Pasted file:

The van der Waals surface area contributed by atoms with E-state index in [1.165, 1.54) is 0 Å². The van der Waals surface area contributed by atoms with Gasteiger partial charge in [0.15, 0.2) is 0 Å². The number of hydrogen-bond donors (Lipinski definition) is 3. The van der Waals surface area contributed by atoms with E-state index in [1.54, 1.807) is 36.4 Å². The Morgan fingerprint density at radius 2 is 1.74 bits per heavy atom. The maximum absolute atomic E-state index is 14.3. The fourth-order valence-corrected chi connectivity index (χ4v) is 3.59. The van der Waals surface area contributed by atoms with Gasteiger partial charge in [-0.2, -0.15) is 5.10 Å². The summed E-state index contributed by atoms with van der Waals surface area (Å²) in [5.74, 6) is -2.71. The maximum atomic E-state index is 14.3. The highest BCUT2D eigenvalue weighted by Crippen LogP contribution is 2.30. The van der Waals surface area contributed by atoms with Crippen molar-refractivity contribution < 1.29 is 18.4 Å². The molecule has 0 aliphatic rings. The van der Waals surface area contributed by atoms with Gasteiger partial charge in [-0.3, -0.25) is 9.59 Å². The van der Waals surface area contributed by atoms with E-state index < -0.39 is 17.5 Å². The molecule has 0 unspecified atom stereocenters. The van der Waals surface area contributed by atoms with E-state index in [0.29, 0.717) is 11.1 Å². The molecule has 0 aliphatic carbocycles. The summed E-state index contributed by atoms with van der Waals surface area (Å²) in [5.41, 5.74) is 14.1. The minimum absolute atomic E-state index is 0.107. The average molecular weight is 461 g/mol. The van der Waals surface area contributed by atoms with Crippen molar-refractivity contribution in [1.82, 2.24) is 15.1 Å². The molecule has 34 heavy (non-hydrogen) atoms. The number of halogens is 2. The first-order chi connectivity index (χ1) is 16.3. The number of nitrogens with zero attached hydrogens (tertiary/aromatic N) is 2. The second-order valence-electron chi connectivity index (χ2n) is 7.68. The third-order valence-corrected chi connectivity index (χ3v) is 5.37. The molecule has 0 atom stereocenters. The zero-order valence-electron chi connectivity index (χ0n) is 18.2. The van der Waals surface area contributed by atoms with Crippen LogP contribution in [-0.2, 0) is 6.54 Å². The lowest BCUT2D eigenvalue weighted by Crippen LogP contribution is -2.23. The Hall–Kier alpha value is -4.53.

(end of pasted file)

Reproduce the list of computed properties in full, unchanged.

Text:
The van der Waals surface area contributed by atoms with E-state index in [1.165, 1.54) is 0 Å². The van der Waals surface area contributed by atoms with Gasteiger partial charge in [0.15, 0.2) is 0 Å². The number of hydrogen-bond donors (Lipinski definition) is 3. The van der Waals surface area contributed by atoms with E-state index in [1.54, 1.807) is 36.4 Å². The Morgan fingerprint density at radius 2 is 1.74 bits per heavy atom. The maximum absolute atomic E-state index is 14.3. The fourth-order valence-corrected chi connectivity index (χ4v) is 3.59. The van der Waals surface area contributed by atoms with Gasteiger partial charge in [-0.2, -0.15) is 5.10 Å². The summed E-state index contributed by atoms with van der Waals surface area (Å²) in [5.74, 6) is -2.71. The maximum atomic E-state index is 14.3. The highest BCUT2D eigenvalue weighted by Crippen LogP contribution is 2.30. The van der Waals surface area contributed by atoms with Crippen molar-refractivity contribution < 1.29 is 18.4 Å². The molecule has 0 aliphatic rings. The van der Waals surface area contributed by atoms with Gasteiger partial charge in [-0.3, -0.25) is 9.59 Å². The van der Waals surface area contributed by atoms with E-state index < -0.39 is 17.5 Å². The molecule has 0 unspecified atom stereocenters. The van der Waals surface area contributed by atoms with E-state index in [0.29, 0.717) is 11.1 Å². The molecule has 0 aliphatic carbocycles. The summed E-state index contributed by atoms with van der Waals surface area (Å²) in [5.41, 5.74) is 14.1. The minimum absolute atomic E-state index is 0.107. The average molecular weight is 461 g/mol. The van der Waals surface area contributed by atoms with Crippen molar-refractivity contribution in [1.82, 2.24) is 15.1 Å². The molecule has 34 heavy (non-hydrogen) atoms. The number of halogens is 2. The first-order chi connectivity index (χ1) is 16.3. The number of nitrogens with zero attached hydrogens (tertiary/aromatic N) is 2. The second-order valence-electron chi connectivity index (χ2n) is 7.68. The third-order valence-corrected chi connectivity index (χ3v) is 5.37. The molecule has 0 atom stereocenters. The zero-order valence-electron chi connectivity index (χ0n) is 18.2. The van der Waals surface area contributed by atoms with Crippen LogP contribution in [-0.2, 0) is 6.54 Å². The lowest BCUT2D eigenvalue weighted by Crippen LogP contribution is -2.23. The Hall–Kier alpha value is -4.53.